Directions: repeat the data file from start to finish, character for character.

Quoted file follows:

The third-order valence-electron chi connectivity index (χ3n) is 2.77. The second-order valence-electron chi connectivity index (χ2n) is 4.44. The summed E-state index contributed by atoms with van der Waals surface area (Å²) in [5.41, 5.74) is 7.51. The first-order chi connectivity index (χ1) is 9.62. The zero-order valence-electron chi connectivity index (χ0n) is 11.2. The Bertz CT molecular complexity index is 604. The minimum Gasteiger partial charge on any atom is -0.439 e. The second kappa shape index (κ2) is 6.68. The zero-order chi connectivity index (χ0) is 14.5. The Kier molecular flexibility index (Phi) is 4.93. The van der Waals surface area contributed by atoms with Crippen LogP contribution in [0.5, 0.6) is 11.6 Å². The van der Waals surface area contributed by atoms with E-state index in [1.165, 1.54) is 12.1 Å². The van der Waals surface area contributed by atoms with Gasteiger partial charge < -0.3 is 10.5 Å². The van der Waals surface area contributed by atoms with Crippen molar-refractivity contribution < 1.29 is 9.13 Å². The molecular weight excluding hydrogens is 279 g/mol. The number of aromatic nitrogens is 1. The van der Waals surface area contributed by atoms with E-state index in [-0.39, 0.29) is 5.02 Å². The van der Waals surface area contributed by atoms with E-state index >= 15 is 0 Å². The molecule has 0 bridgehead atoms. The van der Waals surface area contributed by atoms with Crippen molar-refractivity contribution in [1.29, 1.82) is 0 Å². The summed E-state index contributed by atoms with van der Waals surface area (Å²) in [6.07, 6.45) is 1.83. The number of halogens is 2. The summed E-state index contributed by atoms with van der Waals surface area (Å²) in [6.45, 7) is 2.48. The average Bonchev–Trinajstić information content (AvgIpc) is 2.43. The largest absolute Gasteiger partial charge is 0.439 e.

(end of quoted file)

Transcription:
The third-order valence-electron chi connectivity index (χ3n) is 2.77. The second-order valence-electron chi connectivity index (χ2n) is 4.44. The summed E-state index contributed by atoms with van der Waals surface area (Å²) in [5.41, 5.74) is 7.51. The first-order chi connectivity index (χ1) is 9.62. The zero-order valence-electron chi connectivity index (χ0n) is 11.2. The Bertz CT molecular complexity index is 604. The minimum Gasteiger partial charge on any atom is -0.439 e. The second kappa shape index (κ2) is 6.68. The zero-order chi connectivity index (χ0) is 14.5. The Kier molecular flexibility index (Phi) is 4.93. The van der Waals surface area contributed by atoms with Crippen LogP contribution in [0.5, 0.6) is 11.6 Å². The van der Waals surface area contributed by atoms with E-state index in [1.165, 1.54) is 12.1 Å². The van der Waals surface area contributed by atoms with Gasteiger partial charge < -0.3 is 10.5 Å². The van der Waals surface area contributed by atoms with Crippen molar-refractivity contribution < 1.29 is 9.13 Å². The molecular weight excluding hydrogens is 279 g/mol. The number of aromatic nitrogens is 1. The van der Waals surface area contributed by atoms with E-state index in [-0.39, 0.29) is 5.02 Å². The van der Waals surface area contributed by atoms with E-state index >= 15 is 0 Å². The molecule has 0 bridgehead atoms. The van der Waals surface area contributed by atoms with Crippen molar-refractivity contribution in [1.29, 1.82) is 0 Å². The summed E-state index contributed by atoms with van der Waals surface area (Å²) in [6.07, 6.45) is 1.83. The number of halogens is 2. The summed E-state index contributed by atoms with van der Waals surface area (Å²) in [6.45, 7) is 2.48. The average Bonchev–Trinajstić information content (AvgIpc) is 2.43. The largest absolute Gasteiger partial charge is 0.439 e.